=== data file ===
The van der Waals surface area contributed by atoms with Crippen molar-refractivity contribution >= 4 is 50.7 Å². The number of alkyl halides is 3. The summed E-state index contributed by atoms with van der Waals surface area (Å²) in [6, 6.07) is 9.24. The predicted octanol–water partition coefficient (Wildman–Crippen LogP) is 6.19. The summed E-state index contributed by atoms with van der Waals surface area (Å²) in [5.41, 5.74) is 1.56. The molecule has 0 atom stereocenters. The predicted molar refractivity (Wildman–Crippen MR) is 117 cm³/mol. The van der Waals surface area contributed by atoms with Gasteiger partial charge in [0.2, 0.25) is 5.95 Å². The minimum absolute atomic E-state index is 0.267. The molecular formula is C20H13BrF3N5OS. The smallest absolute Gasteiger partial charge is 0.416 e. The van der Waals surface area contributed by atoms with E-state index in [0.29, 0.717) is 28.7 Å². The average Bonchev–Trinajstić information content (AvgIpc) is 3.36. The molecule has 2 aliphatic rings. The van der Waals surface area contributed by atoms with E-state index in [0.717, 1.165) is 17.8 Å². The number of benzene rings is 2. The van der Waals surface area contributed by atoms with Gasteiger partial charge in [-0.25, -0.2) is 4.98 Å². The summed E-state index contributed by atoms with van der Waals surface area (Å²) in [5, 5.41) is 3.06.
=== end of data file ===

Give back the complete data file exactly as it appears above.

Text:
The van der Waals surface area contributed by atoms with Crippen molar-refractivity contribution >= 4 is 50.7 Å². The number of alkyl halides is 3. The summed E-state index contributed by atoms with van der Waals surface area (Å²) in [6, 6.07) is 9.24. The predicted octanol–water partition coefficient (Wildman–Crippen LogP) is 6.19. The summed E-state index contributed by atoms with van der Waals surface area (Å²) in [5.41, 5.74) is 1.56. The molecule has 0 atom stereocenters. The predicted molar refractivity (Wildman–Crippen MR) is 117 cm³/mol. The van der Waals surface area contributed by atoms with Gasteiger partial charge in [0.2, 0.25) is 5.95 Å². The minimum absolute atomic E-state index is 0.267. The molecular formula is C20H13BrF3N5OS. The smallest absolute Gasteiger partial charge is 0.416 e. The van der Waals surface area contributed by atoms with E-state index in [0.29, 0.717) is 28.7 Å². The average Bonchev–Trinajstić information content (AvgIpc) is 3.36. The molecule has 2 aliphatic rings. The van der Waals surface area contributed by atoms with E-state index in [0.717, 1.165) is 17.8 Å². The number of benzene rings is 2. The van der Waals surface area contributed by atoms with Gasteiger partial charge in [-0.25, -0.2) is 4.98 Å². The summed E-state index contributed by atoms with van der Waals surface area (Å²) in [5, 5.41) is 3.06.